What Makes a Level 4 Infant Care Room?
Written by Leigh Anne Van Doren
March 2018 issue of Fredericksburg Parent & Family Magazine
On a gloomy February Monday, my day was brightened by a visit to a Virginia Quality Level 4 infant care classroom. Outside was rain, galoshes and umbrellas, but inside a cheery large room covered with soft mats and interactive toys held almost twenty active infants and five teachers…mostly engaged and on the floor. Local childcare center Kindercare at 29 Greenspring Drive in North Stafford, recently earned the Level 4 rating from the state’s Virginia Quality program. Engaging with the babies and playing on the floor is just a small part of what it took to reach one of the highest levels available from Virginia Quality.
“As a regional rater I was so thrilled to see this center reach their Level 4 goal,” says Trudie Knapp, Virginia Quality Regional Rater. “It’s a significant achievement. Their teacher team truly operates as a family and it is wonderful to see their sustained efforts to create a high-quality environment be recognized.”
DON’T FENCE THEM IN
Pictures and toys on the floor enrich tummy time.
How does playing on the floor improve childcare quality exactly? “One of the things that strikes you as you come in, as a Virginia Quality Technical Assistance Specialist or Rater, is that the typical infant “containers,” like bouncy seats, exersaucers, or high chairs aren’t in use. All of these babies have free range of movement. Even the very youngest are placed on boppy pillows that allow them to reach and interact with the toys around them.” says Courtney Harris, Virginia Quality Infant/Toddler Coordinator. Kindercare center director Kristina Bell agrees with Harris that the lack of “containers” provides significant advantages to the babies. “Kindercare has had a company-wide policy of providing the least restrictive environment possible for eight years,” says Bell. “It felt really strange when we started the policy to not have exersaucers or high chairs, but our teachers quickly noticed how much faster the infants developed muscles and motor skills, especially pulling themselves up,” says Bell.
Project Pathfinders scholarship helps preschool teacher earn Germanna degree
Posted: Thursday, April 27, 2017
By ADELE UPHAUS–CONNER THE FREE LANCE–STAR
In Leah Spruill’s preschool STEM class at Growing Kids Academy in Spotsylvania County, little fingers tapped at the screens of tablets encased in green protective covers.
Sitting “criss-cross applesauce” on the carpet, the preschoolers were playing with learning apps during “technology time.” Soon, they’d transition to their next activity—finding numbers inside colorful, squishy “sensory bags.”
Spruill and her 3-year-old son, Shawn, made the bags at home the preceding weekend. They filled vacuum-sealed food saver bags with a mixture of tempera paint and vegetable oil. The children would use their fingers to push the paint around inside the bag until they found the number Spruill had written.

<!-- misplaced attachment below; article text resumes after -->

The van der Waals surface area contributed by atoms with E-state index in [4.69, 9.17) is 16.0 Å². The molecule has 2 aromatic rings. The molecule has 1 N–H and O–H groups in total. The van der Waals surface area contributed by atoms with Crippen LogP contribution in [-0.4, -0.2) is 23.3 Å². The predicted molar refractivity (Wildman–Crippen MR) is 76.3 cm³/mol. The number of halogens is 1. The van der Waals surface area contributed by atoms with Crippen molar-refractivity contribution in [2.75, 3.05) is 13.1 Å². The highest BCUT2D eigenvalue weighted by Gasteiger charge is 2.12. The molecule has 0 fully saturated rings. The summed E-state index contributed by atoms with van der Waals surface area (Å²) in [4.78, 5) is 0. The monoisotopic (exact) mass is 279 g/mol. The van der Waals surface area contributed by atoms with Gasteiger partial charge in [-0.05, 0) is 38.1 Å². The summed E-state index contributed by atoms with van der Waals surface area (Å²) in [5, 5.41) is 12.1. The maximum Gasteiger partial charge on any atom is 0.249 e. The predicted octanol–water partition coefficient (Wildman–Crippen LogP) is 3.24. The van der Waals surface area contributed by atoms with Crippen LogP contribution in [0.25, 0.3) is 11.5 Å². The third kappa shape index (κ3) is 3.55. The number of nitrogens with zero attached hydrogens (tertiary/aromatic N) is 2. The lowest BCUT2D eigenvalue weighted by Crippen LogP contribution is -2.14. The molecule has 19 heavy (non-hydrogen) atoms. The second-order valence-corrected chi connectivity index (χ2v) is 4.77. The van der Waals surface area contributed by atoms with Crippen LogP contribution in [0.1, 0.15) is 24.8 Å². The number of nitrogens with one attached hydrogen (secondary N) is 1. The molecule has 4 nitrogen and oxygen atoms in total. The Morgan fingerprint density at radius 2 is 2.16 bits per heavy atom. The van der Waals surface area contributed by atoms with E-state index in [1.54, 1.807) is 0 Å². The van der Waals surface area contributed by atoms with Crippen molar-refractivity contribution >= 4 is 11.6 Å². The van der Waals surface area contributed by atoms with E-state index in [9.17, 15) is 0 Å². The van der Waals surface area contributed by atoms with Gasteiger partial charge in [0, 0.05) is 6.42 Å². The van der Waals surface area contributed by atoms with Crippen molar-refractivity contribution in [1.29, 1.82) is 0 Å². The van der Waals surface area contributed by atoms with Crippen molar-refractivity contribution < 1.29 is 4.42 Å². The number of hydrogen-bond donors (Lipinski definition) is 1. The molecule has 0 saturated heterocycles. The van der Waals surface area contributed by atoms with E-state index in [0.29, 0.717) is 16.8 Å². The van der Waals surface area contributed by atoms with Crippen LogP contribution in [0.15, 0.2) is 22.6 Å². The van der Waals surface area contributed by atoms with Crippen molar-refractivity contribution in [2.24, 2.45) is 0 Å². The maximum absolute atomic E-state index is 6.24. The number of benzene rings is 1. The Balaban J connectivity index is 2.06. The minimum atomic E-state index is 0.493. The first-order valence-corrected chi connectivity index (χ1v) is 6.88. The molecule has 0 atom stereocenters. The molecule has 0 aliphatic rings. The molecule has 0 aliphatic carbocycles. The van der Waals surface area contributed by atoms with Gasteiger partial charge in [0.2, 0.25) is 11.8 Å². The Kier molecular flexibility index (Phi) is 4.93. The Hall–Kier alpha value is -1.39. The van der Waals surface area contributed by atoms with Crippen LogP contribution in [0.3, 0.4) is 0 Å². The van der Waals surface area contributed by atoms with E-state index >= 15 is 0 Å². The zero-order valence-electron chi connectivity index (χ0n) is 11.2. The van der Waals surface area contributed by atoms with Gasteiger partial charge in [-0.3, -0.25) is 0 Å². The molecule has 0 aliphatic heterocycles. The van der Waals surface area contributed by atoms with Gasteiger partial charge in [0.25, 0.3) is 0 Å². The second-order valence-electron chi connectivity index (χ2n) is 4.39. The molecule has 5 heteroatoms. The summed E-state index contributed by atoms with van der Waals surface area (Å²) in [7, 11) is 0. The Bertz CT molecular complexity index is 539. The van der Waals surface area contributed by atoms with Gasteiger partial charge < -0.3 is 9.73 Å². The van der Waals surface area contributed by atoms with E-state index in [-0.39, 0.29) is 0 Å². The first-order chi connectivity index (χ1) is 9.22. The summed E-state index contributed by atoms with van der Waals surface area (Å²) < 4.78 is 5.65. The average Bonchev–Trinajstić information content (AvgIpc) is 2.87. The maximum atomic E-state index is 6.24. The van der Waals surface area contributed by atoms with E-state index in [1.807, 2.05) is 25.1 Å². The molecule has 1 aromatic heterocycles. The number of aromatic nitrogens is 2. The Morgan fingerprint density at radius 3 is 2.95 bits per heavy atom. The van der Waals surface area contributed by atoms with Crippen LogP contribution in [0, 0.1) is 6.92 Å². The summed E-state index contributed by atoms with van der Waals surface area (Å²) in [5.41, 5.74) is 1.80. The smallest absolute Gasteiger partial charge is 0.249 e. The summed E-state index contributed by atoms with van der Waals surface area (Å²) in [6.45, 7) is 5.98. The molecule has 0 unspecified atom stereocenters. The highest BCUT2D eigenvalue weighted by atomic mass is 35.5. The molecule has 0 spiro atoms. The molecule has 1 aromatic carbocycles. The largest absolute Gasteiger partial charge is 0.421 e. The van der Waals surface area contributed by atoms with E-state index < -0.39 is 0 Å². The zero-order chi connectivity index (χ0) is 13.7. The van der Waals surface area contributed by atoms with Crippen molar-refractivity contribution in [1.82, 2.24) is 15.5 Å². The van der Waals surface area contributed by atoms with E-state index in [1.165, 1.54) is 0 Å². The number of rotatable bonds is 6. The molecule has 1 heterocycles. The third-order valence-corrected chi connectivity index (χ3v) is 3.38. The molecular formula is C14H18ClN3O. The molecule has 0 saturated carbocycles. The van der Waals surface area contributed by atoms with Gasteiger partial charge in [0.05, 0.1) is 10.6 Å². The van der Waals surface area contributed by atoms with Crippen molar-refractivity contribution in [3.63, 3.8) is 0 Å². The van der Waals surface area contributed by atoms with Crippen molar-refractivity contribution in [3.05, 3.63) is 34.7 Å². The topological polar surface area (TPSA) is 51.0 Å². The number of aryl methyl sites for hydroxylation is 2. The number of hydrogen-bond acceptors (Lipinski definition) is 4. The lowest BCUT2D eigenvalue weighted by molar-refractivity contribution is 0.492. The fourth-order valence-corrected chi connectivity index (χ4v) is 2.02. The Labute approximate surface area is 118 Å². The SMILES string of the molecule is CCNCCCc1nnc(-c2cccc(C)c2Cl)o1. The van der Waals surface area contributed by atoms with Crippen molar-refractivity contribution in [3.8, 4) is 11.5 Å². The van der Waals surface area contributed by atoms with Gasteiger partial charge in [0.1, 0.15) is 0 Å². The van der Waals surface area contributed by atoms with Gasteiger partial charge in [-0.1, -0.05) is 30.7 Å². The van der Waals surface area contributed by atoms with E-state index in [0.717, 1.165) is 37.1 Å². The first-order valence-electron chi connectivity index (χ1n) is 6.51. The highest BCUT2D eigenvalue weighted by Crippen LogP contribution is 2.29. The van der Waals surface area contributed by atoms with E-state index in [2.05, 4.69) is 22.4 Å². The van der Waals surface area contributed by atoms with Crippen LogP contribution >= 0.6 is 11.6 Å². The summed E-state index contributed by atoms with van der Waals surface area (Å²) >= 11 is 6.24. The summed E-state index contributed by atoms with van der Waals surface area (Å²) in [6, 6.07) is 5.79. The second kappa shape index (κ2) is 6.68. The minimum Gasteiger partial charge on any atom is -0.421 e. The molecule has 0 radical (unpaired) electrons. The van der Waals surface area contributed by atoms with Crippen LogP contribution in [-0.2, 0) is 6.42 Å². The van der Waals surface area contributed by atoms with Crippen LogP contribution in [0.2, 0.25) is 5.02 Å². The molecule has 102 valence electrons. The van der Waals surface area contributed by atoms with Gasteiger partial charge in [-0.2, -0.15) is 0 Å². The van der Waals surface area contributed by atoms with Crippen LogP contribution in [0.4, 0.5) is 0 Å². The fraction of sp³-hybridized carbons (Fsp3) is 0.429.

“So they’re learning numbers and colors and they’re getting one-on-one time with an adult,” Spruill said. “And it’s a good stress reliever!”
Spruill, 37, has been in the preschool/child care business for years and says she has a passion for the work. She said she’s also been enrolled at Germanna Community College for years but has struggled to complete a degree.
Now, as the recipient of a Project Pathfinders scholarship, she hopes to finally be able to finish her course work and earn her associate’s degree in education with a concentration in early childhood education from Germanna next year.
The cost of care: For workforce development, child care counts
Posted: Saturday, November 19, 2016 11:00 pm
By KATRINA DIX THE FREE LANCE-STAR
Any morning is crazy for a single mom with three children under 5. But until recently, Brittany Gilbert’s were even more of a struggle, as she drove two hours each day for affordable child care while working full-time and pursuing her graduate degree in business and management.
On a recent morning, after turning down three requests for candy from her 4-year-old son, Alex Perminter, Gilbert spied something in his hand while he waited by the door as she gathered his younger siblings, Gigi Gilbert and Tony Gilbert.
“What’s that? Is that your Iron Man mask? That’s not for school,” she said, her voice calm.
He threw it on the floor, sneaking a glance at his mother, unable to hide a grin.
“We don’t throw things,” she said.
He turned to pick it up and put it away, grin widening, like he knew the whole time he wasn’t going to get away with a thing.
Gilbert’s children are well-behaved, and she keeps mornings running smoothly. But nothing made up for the fact that the minimum quote she got for child care near where she lived in Stafford was $500 per week.
“That’s not feasible on a single mom, full-time student salary,” Gilbert said. “When I applied for social services … I was put on a waiting list. Unfortunately, bills don’t wait.”
Now, thanks to support from a state grant and Smart Beginnings, a public–private partnership focused on early education, she has a four-minute commute to the program at the closest Minnieland Academy.